Buried in the same-store sales reports that came out last week was an interesting nugget: signs that the average U.S. household has begun to increase its spending.
The Thomson Reuters same-store sales index showed a 6.4% gain in same-store sales -- an apples-to-apples comparison of stores open at least a year -- better than its 4.8% final estimate. But what was more interesting was that most stores reported an increase in the "average ticket," what each shopper spends per store visit.
Walgreen (NYS: WAG) reported same-store sales were down 4.6% but rose 2% in the front end (meaning everything but prescriptions) even as traffic dropped 0.2% because the average basket size grew 2.2%.
Drugstores have had problems with pharmaceuticals, but other retailers of consumer staples are in the same boat. Target (NYS: TGT) last week reported same-store sales were up 7% in February thanks to both higher traffic and what management called "a solid increase in transaction size." Costco's (NAS: COST) sales were up 8% thanks to both higher traffic and a 2.9% increase in average ticket. And Wal-Mart (NYS: WMT) , which has been facing flak after a few weak sales periods, noted in its fourth-quarter report that U.S. stores had squeezed out a 1.5% increase in same-store sales thanks to both rising traffic and higher tickets.
Granted, most increases were modest, in the low-single digits, but together with some other macro numbers, they're a sign that consumers may be shaking off the recessionary woes. Earlier in the economic downturn, many stores managed to keep sales up by slashing prices and offering promotions while at the same time pushing down costs to wring out profits from slim margins. If they can keep running lean and hold on to the traffic, every bit of extra spending will have an outsize effect on profits.
The Conference Board just issued February confidence numbers that showed consumers expecting business to get better in the next six months went from 16.7% in January to 18.7%, and those expecting to see more jobs also rose from 16.4% to 18.7%. More importantly, the consumers expecting their incomes to go up rose from 13.8% to 15.4%.
And the personal savings rate has been dropping after peaking north of 5% in the recession. The latest federal government numbers showed it dropped to 4.6% in January from 4.7% in December. So Americans are socking away less of their income.
Time to double down on the 99%?
The macro environment seems to be turning in favor of retailers despite rising gas prices. Most observers will be watching carefully when the February unemployment rate comes out Friday, hoping more employment means more spending. And you can't overstate the importance of consumer spending on the economy.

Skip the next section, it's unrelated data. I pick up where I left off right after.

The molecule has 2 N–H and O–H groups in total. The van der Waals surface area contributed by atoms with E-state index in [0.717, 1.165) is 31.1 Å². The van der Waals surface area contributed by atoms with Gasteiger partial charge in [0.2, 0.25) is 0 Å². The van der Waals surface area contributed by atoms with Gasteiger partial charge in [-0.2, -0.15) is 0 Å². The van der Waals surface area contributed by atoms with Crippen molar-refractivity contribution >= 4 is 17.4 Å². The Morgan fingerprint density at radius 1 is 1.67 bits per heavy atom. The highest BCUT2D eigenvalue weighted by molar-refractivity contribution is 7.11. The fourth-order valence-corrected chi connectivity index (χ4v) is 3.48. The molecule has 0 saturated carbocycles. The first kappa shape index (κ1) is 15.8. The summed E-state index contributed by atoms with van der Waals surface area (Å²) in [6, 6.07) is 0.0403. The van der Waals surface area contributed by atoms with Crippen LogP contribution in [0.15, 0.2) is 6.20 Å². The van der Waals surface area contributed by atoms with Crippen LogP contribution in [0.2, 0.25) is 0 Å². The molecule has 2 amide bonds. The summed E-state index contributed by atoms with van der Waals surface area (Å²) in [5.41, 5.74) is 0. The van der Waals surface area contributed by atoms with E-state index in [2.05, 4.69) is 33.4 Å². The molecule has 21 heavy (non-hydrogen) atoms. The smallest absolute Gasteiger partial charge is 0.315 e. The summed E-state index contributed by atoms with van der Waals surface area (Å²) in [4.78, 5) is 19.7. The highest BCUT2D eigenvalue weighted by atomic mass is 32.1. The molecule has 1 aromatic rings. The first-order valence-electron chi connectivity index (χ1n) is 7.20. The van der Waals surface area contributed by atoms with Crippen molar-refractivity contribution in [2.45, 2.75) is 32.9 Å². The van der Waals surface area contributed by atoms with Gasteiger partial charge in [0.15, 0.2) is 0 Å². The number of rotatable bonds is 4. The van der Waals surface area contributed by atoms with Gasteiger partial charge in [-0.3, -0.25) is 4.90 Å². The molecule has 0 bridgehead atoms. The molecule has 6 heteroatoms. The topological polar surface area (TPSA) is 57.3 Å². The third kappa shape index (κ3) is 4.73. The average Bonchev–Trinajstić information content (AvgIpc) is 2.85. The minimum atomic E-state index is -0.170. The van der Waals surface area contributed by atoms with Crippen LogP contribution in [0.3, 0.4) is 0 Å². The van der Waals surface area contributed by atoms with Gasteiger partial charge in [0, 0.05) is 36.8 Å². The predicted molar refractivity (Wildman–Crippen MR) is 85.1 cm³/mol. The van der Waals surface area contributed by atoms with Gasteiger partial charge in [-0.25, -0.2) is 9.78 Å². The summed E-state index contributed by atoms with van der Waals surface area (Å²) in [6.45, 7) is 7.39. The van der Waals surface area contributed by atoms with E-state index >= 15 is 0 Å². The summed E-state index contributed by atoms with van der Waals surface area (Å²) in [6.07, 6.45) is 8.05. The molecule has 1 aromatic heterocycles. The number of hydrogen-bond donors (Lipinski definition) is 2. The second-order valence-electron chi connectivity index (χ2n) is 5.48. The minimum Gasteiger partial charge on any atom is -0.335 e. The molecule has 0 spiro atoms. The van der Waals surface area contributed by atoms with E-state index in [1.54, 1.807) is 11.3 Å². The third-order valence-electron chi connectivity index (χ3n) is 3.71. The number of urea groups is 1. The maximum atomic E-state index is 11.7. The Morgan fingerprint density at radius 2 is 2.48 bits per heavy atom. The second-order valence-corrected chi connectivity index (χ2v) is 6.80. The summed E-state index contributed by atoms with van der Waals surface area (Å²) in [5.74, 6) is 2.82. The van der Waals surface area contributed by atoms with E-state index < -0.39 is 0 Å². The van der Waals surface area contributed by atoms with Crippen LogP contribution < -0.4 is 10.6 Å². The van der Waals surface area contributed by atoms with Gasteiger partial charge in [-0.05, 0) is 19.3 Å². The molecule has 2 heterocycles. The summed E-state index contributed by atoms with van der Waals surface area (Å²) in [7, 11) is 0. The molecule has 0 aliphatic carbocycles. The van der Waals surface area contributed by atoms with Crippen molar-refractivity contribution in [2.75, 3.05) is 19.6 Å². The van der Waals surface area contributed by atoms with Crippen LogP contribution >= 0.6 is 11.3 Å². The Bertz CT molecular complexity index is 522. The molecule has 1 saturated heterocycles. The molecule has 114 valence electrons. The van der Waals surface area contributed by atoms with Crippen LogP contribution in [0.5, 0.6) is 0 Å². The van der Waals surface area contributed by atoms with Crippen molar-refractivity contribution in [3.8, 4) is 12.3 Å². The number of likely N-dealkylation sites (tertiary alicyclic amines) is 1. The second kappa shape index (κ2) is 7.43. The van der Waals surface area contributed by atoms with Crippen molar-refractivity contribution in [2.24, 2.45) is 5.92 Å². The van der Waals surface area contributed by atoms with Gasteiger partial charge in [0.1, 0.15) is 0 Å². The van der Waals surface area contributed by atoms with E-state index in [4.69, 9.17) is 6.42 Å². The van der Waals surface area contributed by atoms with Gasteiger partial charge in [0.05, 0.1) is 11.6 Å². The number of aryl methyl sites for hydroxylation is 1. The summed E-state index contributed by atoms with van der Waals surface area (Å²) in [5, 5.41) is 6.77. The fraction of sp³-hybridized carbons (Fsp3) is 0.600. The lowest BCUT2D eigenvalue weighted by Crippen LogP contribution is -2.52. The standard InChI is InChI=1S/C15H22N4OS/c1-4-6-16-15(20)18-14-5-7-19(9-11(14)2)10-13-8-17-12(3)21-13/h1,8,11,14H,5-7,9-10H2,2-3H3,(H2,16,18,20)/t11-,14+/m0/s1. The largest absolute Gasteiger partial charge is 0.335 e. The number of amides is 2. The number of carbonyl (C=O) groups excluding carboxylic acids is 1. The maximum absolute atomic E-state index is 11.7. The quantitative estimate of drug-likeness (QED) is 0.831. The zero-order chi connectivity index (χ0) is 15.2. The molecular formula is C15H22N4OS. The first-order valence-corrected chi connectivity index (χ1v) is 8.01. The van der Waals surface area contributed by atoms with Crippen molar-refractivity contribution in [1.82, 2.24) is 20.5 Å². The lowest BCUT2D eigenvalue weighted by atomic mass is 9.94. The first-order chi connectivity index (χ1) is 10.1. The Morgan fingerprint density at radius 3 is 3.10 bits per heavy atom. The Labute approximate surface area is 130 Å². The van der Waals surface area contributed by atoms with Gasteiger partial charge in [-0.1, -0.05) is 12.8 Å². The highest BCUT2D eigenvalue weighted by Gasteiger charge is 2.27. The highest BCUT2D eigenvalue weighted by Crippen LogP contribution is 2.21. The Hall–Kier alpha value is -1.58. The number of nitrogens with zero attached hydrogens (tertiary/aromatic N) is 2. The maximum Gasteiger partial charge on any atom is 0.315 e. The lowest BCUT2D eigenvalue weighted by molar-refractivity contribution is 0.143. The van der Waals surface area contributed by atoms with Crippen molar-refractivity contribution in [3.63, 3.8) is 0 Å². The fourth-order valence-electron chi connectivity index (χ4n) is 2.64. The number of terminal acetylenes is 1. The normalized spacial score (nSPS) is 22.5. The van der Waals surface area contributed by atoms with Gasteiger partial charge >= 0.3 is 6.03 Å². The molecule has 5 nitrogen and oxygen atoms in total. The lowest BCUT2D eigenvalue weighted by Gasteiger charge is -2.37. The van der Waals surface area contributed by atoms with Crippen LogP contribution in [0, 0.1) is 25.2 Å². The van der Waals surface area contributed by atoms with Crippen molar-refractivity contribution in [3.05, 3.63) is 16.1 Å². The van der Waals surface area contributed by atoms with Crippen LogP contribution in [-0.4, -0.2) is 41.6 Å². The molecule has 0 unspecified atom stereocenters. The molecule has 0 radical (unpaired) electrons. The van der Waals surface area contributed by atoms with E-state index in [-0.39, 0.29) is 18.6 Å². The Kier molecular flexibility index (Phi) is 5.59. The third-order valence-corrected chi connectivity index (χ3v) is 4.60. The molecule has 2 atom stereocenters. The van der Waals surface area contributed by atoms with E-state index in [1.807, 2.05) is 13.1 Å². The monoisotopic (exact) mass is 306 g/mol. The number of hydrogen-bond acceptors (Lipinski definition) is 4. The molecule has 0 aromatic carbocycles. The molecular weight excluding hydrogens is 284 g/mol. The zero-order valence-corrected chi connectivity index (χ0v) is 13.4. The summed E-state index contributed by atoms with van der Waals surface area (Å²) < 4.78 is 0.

Consumers have had their hopes for a recovery dashed more than once in the last four years, so let's not get too excited yet. But for an investor, this could be the inflection point for those retailers that cater to a more modest segment. Before, retail rock stars have been high-end merchants such as Nordstrom.
So is it time to double down on stores catering to the 99%? Yes, if you can get them for a reasonable price. The leaders in the discount area are not trading at a discount, despite their customers' problems.
Luxury players such as Saks and Nordstrom have been showing sales gains since last year. Now it's time for players such as Target and Wal-Mart to pick up some speed. We'll be hearing sales numbers from the drugstores this week. Expect to hear some encouraging talk about shoppers feeling more confident.
Target has gotten a rap for uneven performance on the sales front. As Fool Alyce Lomax noted, February's gain was the best monthly growth in almost five years. But Target has made a lot of investments in store operations and merchandising in that time. Right now, it's trading near the top of its 52-week average and its P/E hovers just below 13, about the average for retailers, so it's not a screaming bargain.
Wal-Mart is in a similar spot, with a similar P/E and near the top of its 52-week range. But it recently increased its annual dividend to $1.59 from $1.46, and as Zacks noted, has a tradition of annual dividend increases since 1974 -- not too shabby.
Costco, as Lomax noted, has been performing steadily throughout. Worth noting, though: Costco's P/E ratio is twice its rivals', so we have to think twice about putting money there.
There are other players such as Dollar General and Dollar Tree (NAS: DLTR) , but investors have been all over those dollar stores since Wal-Mart began to stumble mid-recession. Shares have been bid up so they're no longer undiscovered bargains.
March retail sales will get a boost from early Easter shopping, so expect to see more rising numbers, as long as there are no surprises on the economic front. That should push the retail shares higher.
Keep an eye out for dips, shocks like gas price spikes, or reports of weak housing numbers that can shake a few basis points off the discount retailers' shares. Just wait for a sale.
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At the time thisarticle was published Fool contributor Mercedes Cardona does not own any of the stocks mentioned in this article. She's holding up the personal savings rate. Follow her on Twitter and on her website.We Fools don't all hold the same opinions, but we all believe thatconsidering a diverse range of insightsmakes us better investors. The Motley Fool has adisclosure policy.
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